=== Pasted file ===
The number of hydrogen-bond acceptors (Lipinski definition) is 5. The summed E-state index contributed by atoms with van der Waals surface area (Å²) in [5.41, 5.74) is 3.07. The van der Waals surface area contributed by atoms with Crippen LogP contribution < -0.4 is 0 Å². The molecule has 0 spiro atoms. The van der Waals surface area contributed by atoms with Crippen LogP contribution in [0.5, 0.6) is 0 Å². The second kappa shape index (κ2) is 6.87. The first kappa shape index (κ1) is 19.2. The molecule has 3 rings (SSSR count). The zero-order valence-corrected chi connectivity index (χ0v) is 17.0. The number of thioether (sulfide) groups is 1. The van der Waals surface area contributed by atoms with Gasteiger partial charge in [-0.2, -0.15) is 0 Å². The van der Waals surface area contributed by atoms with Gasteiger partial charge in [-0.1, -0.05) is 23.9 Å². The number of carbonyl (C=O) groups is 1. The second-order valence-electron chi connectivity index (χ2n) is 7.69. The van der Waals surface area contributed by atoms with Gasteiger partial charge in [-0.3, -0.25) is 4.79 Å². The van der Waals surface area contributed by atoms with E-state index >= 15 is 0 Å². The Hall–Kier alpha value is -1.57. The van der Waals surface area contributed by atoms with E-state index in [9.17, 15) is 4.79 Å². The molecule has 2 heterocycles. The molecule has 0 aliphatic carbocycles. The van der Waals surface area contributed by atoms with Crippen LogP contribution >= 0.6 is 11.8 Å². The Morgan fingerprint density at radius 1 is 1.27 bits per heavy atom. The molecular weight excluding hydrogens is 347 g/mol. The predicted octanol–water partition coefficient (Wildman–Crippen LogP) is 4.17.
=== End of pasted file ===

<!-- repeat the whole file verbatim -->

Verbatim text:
The number of hydrogen-bond acceptors (Lipinski definition) is 5. The summed E-state index contributed by atoms with van der Waals surface area (Å²) in [5.41, 5.74) is 3.07. The van der Waals surface area contributed by atoms with Crippen LogP contribution < -0.4 is 0 Å². The molecule has 0 spiro atoms. The van der Waals surface area contributed by atoms with Crippen LogP contribution in [0.5, 0.6) is 0 Å². The second kappa shape index (κ2) is 6.87. The first kappa shape index (κ1) is 19.2. The molecule has 3 rings (SSSR count). The zero-order valence-corrected chi connectivity index (χ0v) is 17.0. The number of thioether (sulfide) groups is 1. The van der Waals surface area contributed by atoms with Gasteiger partial charge in [-0.2, -0.15) is 0 Å². The van der Waals surface area contributed by atoms with Gasteiger partial charge in [-0.1, -0.05) is 23.9 Å². The number of carbonyl (C=O) groups is 1. The second-order valence-electron chi connectivity index (χ2n) is 7.69. The van der Waals surface area contributed by atoms with Gasteiger partial charge in [-0.3, -0.25) is 4.79 Å². The van der Waals surface area contributed by atoms with E-state index >= 15 is 0 Å². The Hall–Kier alpha value is -1.57. The van der Waals surface area contributed by atoms with E-state index in [9.17, 15) is 4.79 Å². The molecule has 2 heterocycles. The molecule has 0 aliphatic carbocycles. The van der Waals surface area contributed by atoms with Crippen LogP contribution >= 0.6 is 11.8 Å². The Morgan fingerprint density at radius 1 is 1.27 bits per heavy atom. The molecular weight excluding hydrogens is 347 g/mol. The predicted octanol–water partition coefficient (Wildman–Crippen LogP) is 4.17.